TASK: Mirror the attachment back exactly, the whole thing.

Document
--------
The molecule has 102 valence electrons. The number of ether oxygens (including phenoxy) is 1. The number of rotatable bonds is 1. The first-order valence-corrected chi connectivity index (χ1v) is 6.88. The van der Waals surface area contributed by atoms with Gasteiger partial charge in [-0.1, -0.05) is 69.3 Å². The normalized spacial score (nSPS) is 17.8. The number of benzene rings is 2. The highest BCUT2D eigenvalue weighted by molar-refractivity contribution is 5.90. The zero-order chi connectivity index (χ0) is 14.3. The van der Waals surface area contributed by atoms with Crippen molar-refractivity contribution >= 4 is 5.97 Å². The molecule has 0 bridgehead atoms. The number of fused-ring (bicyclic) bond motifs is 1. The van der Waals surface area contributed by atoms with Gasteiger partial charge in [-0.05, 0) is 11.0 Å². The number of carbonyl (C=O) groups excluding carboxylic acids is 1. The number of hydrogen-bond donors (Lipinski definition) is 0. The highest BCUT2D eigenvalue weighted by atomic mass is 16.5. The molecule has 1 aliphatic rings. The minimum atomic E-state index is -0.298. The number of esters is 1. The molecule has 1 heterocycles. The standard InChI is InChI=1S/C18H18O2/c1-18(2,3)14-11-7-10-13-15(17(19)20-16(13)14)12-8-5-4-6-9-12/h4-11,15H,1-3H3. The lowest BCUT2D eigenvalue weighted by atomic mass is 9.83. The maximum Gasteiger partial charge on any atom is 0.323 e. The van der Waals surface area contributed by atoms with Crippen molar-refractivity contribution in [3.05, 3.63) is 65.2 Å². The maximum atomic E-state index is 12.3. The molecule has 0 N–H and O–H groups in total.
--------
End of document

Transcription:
The molecule has 102 valence electrons. The number of ether oxygens (including phenoxy) is 1. The number of rotatable bonds is 1. The first-order valence-corrected chi connectivity index (χ1v) is 6.88. The van der Waals surface area contributed by atoms with Gasteiger partial charge in [-0.1, -0.05) is 69.3 Å². The normalized spacial score (nSPS) is 17.8. The number of benzene rings is 2. The highest BCUT2D eigenvalue weighted by molar-refractivity contribution is 5.90. The zero-order chi connectivity index (χ0) is 14.3. The van der Waals surface area contributed by atoms with Crippen molar-refractivity contribution >= 4 is 5.97 Å². The molecule has 0 bridgehead atoms. The number of fused-ring (bicyclic) bond motifs is 1. The van der Waals surface area contributed by atoms with Gasteiger partial charge in [-0.05, 0) is 11.0 Å². The number of carbonyl (C=O) groups excluding carboxylic acids is 1. The number of hydrogen-bond donors (Lipinski definition) is 0. The highest BCUT2D eigenvalue weighted by atomic mass is 16.5. The molecule has 1 aliphatic rings. The minimum atomic E-state index is -0.298. The number of esters is 1. The molecule has 1 heterocycles. The standard InChI is InChI=1S/C18H18O2/c1-18(2,3)14-11-7-10-13-15(17(19)20-16(13)14)12-8-5-4-6-9-12/h4-11,15H,1-3H3. The lowest BCUT2D eigenvalue weighted by atomic mass is 9.83. The maximum Gasteiger partial charge on any atom is 0.323 e. The van der Waals surface area contributed by atoms with Crippen molar-refractivity contribution in [3.05, 3.63) is 65.2 Å². The maximum atomic E-state index is 12.3. The molecule has 0 N–H and O–H groups in total.